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Typo Vigilantes Get Banned From National Parks 13

Jeff Michael Deck and Benjamin Douglas Herson travel the nation removing typos from public signs. As you can imagine, nobody cared, that is until they 'fixed' a historic marker at the Grand Canyon. The pair were charged with vandalism, sentenced to a year's probation, during which they cannot enter any national park, and ordered to pay restitution. Deck, a Dartmouth graduate, told reporters he became passionate about grammar after winning junior-high spelling bees. It's a shame that you can't spell your way into a life.


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Typo Vigilantes Get Banned From National Parks

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  • So did they use that money to fix it so that it is now incorrect again?

    • by pla ( 258480 )
      So did they use that money to fix it so that it is now incorrect again?

      Probably not, fines like that almost never go to actual repairs.

      Even if the government does restore the sign to its incorrect original state, however, these heroes need not fear their efforts went unappreciated - I fully expect we can look forward to a wave of copycats correcting atrocious grammar wherever it may lurk. And I for one thank them for their sacrifice, for the sake of all of us.

      As for the "work of art" angle - Sorry,
      • by mysidia ( 191772 )

        If a misspelt sign constitutes a work of art -- then so does the hand-correction of it!

        If they try to correct the sign, they'll be defacing a work of art!

  • Finally (Score:1, Funny)

    by Anonymous Coward
    Let this be a lesson to any of you grammer nazis.
  • by jrboatright ( 843291 ) on Monday August 25, 2008 @06:05PM (#24743353) Homepage

    It's important to actually READ TFA.

    They didn't just "fix" a historical marker, they vandalized an irreplaceable historical ART OBJECT -- a hand painted sign painted more than 60 years ago by the architect Mary Colter.


    Fortunately, if I read TFA correctly, they used white out... which can probably be removed.

    • by emart ( 1343753 )
      yeah, i believe that they crossed over the boundary between 'harmless fun' and 'property damage' when they went after something like that. poor form on their part, because some of the other work they have done is quite hilarious.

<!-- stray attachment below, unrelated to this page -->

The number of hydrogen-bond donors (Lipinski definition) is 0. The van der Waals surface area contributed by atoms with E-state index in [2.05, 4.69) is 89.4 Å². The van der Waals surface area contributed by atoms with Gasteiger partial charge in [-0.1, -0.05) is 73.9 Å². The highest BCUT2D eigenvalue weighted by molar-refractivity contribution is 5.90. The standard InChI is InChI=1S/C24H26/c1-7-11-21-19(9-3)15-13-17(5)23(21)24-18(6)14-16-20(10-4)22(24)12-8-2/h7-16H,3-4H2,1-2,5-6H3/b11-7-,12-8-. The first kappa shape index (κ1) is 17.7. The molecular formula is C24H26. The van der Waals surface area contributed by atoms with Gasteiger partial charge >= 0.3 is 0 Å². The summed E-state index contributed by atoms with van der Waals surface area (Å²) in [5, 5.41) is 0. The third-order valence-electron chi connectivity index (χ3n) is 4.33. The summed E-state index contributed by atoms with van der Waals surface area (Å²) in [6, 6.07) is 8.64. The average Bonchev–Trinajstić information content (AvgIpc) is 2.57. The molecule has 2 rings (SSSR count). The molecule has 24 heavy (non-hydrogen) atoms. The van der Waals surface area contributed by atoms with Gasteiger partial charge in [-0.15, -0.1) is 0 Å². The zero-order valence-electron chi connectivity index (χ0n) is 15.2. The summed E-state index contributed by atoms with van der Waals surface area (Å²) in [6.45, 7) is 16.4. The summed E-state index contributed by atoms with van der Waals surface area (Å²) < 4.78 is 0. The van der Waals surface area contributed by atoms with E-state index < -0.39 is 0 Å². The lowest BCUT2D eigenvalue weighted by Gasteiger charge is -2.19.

• by grantgw ( 855927 )
      huh - $3000 + a year probation for "correcting a misplaced apostrophe and comma". Isn't that a more serious punishment than a first time offender who assaults someone?
      • Re: (Score:1, Flamebait)

        by QuasiEvil ( 74356 )

        If it is, I'm okay with it. Assault is just against one person, and they'll most likely heal - the destruction of historic artifacts is a crime against society, an affront to all of our heritage. Much like I believe intentional arson against historic structures should be punished by life imprisonment or possibly capital punishment. Then again I'm a historian in my spare time, and I take such things quite seriously considering the number of irreplaceable items we've lost to such pointless acts of stupidit

        • Re: (Score:3, Insightful)

          Handwaving away assault, and then going on about "crime against society" (please) and "an affront of all our heritage" (nonsense). What he did was vandalism, pure and simple. He did something stupid, but 1) he didn't destroy it 2) injuring someone is far worse than petty vandalism even in the name of "history".

          You're a fanatic. Life is going to go on just fine for everyone over a minute and stupid change to some mostly unimportant sign anyway, and guess what? Nobody really is hurt.

          "Affront of all our he

    • Re: (Score:1, Funny)

      by Anonymous Coward

      60 Years! Noo! Nobody was alive then!

  • Not that there is really anything on it: []
    A cached version is better: []
    Here is a search (make sure to look at the cached versions): []
  • How ignorant do you have to be to get a sign made and not check the spelling and grammar like ten times before you get it printed? The morons in government who are responsible for these mistake should be ousted and cut off without pay.

Computers are unreliable, but humans are even more unreliable. Any system which depends on human reliability is unreliable. -- Gilb